Objectives: The results of surgical treatment for recurrent lumbar disc herniation using repeat microdiscectomy were analyzed. In addition, the recurrence of lumbar disc herniation was evaluated according to age, gender, surgical disc segment, recurrence development time, and the type of modic change observed. Methods: Between 2012 and 2016, 40 recurrent lumbar disc herniation cases were operated on in the clinic. The patient charts were analyzed retrospectively. Results: Of the total, 17(42.5%) of the patients were female and 23 (57.5%) were male. The age of the patients ranged from 28 to 71 years (mean: 48±10 years). The interval between primary surgery and the development of recurrent herniation was between 6 and 60 months, with a mean of 19 months (19±16) months. The distribution of the operated level was as follows: 26 (65%) at L4-5, 11 (27.5%) at L5-S1, 2 (5%) at L3-4, and 1 (2.5%) at L2-3. In 85% of the cases (34 patients), there were modic changes in the first surgery. Conclusion: Recurrent lumbar disc herniation is an important problem in spinal surgery. In this study group, a mean of 48 years of age and modic changes in the primary surgery were observed. At the postoperative 19th month, the probability of recurrence increased. In cases where spinal instability is not detected, successful pain control can only be achieved with repeat microdiscectomy.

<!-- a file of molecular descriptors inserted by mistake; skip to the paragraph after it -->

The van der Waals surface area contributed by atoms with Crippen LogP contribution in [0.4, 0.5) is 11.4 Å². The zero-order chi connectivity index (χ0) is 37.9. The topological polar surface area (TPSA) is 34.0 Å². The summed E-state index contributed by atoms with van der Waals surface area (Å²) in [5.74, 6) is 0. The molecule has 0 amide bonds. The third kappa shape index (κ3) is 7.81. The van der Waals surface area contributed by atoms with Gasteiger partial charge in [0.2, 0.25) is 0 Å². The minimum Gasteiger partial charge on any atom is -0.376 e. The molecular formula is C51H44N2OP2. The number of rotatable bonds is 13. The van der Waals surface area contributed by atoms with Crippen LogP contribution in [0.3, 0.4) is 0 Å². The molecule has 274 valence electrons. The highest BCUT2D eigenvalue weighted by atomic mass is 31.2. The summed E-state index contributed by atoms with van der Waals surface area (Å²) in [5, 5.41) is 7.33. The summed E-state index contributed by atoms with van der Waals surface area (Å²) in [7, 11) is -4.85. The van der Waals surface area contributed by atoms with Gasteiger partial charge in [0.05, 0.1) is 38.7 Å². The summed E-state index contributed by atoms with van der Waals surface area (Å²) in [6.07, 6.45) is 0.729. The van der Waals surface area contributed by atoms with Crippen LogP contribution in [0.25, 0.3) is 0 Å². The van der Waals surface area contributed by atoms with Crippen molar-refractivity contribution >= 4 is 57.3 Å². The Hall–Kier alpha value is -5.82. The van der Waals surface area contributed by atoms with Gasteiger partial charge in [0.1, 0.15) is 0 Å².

Corresponding Author: Akar E.